The Independent's journalism is supported by our readers. When you purchase through links on our site, we may earn commission.

New test to tackle ‘staggering’ prostate cancer rates in Black men being developed

Black men are twice as likely to get prostate cancer compared to white men

Nadine White
Race Correspondent
Tuesday 05 July 2022 07:26 BST
Comments
<p>The project, the first of its kind, has been made possible thanks to a grant from Prostate Cancer Research</p>

The project, the first of its kind, has been made possible thanks to a grant from Prostate Cancer Research

A new genetic blood test is being developed for Black men in the hope of tackling the “staggering” racial disparities in prostate cancer diagnoses.

Scientists are hoping to develop a new test using DNA information and AI technology to help improve detection of the disease among Black men, who are twice as likely to develop and die from prostate cancer compared to white men.

The team, from University of East Anglia (UEA), Imperial College NHS Healthcare Trust and Oxford Biodynamics, previously discovered that prostate cancer tumours leave a genetic imprint on blood cells.

They hope to look for genetic markers in the blood of Black patients and compare them to white patients and people in a control group without cancer.

Prof Dmitry Pshezhetskiy, from UEA’s Norwich Medical School, said: “In the UK there is a racial disparity in prostate cancer, where Black patients are twice as likely to develop the disease and die of it than white men.

“Recent research shows that this staggering racial difference for prostate cancer diagnosis and mortality is due to genetic differences, but their exact nature is currently not known.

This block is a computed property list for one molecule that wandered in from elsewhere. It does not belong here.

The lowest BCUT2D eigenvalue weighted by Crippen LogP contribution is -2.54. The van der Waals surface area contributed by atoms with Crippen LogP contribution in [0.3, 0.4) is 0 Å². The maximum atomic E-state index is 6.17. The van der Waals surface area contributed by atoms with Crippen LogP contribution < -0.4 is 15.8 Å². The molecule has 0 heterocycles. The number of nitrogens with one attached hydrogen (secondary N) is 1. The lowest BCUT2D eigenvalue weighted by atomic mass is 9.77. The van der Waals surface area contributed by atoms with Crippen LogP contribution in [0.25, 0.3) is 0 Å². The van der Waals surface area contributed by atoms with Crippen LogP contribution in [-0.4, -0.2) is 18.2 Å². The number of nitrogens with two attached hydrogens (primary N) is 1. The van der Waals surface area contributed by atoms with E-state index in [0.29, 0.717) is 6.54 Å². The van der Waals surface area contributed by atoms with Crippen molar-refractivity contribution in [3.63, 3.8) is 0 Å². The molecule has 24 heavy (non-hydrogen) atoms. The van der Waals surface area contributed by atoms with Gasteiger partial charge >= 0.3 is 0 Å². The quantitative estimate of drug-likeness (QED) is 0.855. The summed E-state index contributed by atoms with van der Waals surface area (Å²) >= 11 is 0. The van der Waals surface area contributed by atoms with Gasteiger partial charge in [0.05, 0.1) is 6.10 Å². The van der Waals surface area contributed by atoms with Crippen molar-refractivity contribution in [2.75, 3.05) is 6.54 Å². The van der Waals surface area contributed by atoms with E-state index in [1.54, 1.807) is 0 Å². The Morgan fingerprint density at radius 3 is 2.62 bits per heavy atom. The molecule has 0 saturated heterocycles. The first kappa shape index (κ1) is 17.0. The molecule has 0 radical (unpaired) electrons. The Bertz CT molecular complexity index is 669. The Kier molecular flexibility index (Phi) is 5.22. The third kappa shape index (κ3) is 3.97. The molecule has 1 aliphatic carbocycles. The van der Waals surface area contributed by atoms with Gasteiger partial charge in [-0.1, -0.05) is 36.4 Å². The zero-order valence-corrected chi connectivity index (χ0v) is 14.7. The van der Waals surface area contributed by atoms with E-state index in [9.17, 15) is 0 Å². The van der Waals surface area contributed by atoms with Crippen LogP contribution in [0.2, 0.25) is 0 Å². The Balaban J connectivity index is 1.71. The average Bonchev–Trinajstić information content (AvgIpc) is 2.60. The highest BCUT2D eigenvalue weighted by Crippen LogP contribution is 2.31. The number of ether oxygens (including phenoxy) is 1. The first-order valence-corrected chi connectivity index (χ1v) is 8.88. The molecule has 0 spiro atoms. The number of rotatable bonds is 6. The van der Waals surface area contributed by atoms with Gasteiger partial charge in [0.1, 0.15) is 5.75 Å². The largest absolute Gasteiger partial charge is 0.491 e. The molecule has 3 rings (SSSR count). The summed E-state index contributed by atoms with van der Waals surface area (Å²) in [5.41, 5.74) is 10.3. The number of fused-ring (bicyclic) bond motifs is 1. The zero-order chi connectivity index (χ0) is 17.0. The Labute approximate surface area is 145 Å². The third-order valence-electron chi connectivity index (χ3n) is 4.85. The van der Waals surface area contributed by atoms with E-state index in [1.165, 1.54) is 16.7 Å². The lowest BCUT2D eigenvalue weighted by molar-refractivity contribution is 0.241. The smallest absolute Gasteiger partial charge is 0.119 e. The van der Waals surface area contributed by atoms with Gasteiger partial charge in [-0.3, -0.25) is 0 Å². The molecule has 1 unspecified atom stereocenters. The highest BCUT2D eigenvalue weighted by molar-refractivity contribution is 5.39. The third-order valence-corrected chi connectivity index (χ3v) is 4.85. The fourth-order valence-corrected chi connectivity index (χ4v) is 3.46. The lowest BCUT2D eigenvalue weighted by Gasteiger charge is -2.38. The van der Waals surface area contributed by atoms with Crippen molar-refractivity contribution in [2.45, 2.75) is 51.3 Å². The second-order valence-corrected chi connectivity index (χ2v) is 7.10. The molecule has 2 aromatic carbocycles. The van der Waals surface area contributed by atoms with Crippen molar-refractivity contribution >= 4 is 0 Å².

“We want to create a fundamentally new, highly accurate genetic blood test for prostate cancer in Black men, taking into account their genetic diversity.

“Developing tailored genetic testing is really important because getting an early diagnosis allows better treatment. The five-year survival rate for men diagnosed with stage one prostate cancer is 100 per cent, compared with only 50 per cent for those with stage four cancer.”

The project, the first of its kind, has been made possible thanks to a grant from Prostate Cancer Research.

The charity says one in four Black men across the UK will be diagnosed with prostate cancer in their lifetime – double the one in eight risk faced by all men.

Prostate Cancer Research has committed to funding at least three rounds of targeted projects, which will explore solutions to the racial disparity within prostate cancer over the next three years, as part of a broader health inequities programme also looking at health literacy and data.

Dr Naomi Elster, director of research at Prostate Cancer Research, said: “This important work led by Prof Pshezhetskiy is not only advancing our technology, it’s making sure that the most cutting-edge technology takes diversity into account so that it will work for everyone.

“There is a real need for a new way to diagnose prostate cancer, as the PSA blood test we currently use is not as accurate as we want, rectal exams are invasive and people understandably are not comfortable with them, and imaging techniques such as MRI require specialist equipment that may not always be available. We see real potential in this targeted genetic test.”

It comes after Cancer Research UK warned in March that more must be done to prevent a surge in preventable cancer cases among ethnic minority groups owing to what has been described as “lifestyle risks” such as smoking and obesity.

Studies have shown that these factors are often brought about or exacerbated by external factors such as healthcare inequalities, poverty and discrimination.

Join our commenting forum

Join thought-provoking conversations, follow other Independent readers and see their replies

Comments

Thank you for registering

Please refresh the page or navigate to another page on the site to be automatically logged inPlease refresh your browser to be logged in